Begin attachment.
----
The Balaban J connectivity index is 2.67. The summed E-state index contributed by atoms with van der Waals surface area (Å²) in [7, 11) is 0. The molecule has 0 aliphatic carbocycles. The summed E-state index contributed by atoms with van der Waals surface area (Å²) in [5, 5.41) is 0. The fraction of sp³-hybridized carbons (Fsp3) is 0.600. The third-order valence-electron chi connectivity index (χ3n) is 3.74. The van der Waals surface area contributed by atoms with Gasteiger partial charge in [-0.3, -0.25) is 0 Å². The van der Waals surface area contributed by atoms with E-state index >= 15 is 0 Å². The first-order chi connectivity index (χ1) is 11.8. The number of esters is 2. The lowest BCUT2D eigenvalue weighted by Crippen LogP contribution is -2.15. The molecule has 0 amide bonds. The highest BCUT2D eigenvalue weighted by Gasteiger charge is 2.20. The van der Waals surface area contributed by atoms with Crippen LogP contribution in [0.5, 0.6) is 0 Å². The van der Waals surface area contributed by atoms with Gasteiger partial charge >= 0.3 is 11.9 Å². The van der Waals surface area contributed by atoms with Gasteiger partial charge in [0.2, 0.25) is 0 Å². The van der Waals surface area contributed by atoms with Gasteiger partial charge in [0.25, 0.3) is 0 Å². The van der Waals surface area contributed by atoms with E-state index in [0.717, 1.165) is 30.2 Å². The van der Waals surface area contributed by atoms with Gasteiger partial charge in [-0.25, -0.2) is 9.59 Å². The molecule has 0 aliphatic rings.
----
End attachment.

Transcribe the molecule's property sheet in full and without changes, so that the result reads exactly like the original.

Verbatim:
The Balaban J connectivity index is 2.67. The summed E-state index contributed by atoms with van der Waals surface area (Å²) in [7, 11) is 0. The molecule has 0 aliphatic carbocycles. The summed E-state index contributed by atoms with van der Waals surface area (Å²) in [5, 5.41) is 0. The fraction of sp³-hybridized carbons (Fsp3) is 0.600. The third-order valence-electron chi connectivity index (χ3n) is 3.74. The van der Waals surface area contributed by atoms with Gasteiger partial charge in [-0.3, -0.25) is 0 Å². The van der Waals surface area contributed by atoms with E-state index >= 15 is 0 Å². The first-order chi connectivity index (χ1) is 11.8. The number of esters is 2. The lowest BCUT2D eigenvalue weighted by Crippen LogP contribution is -2.15. The molecule has 0 amide bonds. The highest BCUT2D eigenvalue weighted by Gasteiger charge is 2.20. The van der Waals surface area contributed by atoms with Crippen LogP contribution in [0.5, 0.6) is 0 Å². The van der Waals surface area contributed by atoms with Gasteiger partial charge >= 0.3 is 11.9 Å². The van der Waals surface area contributed by atoms with Gasteiger partial charge in [0.2, 0.25) is 0 Å². The van der Waals surface area contributed by atoms with Gasteiger partial charge in [0.25, 0.3) is 0 Å². The van der Waals surface area contributed by atoms with E-state index in [0.717, 1.165) is 30.2 Å². The van der Waals surface area contributed by atoms with Gasteiger partial charge in [-0.25, -0.2) is 9.59 Å². The molecule has 0 aliphatic rings.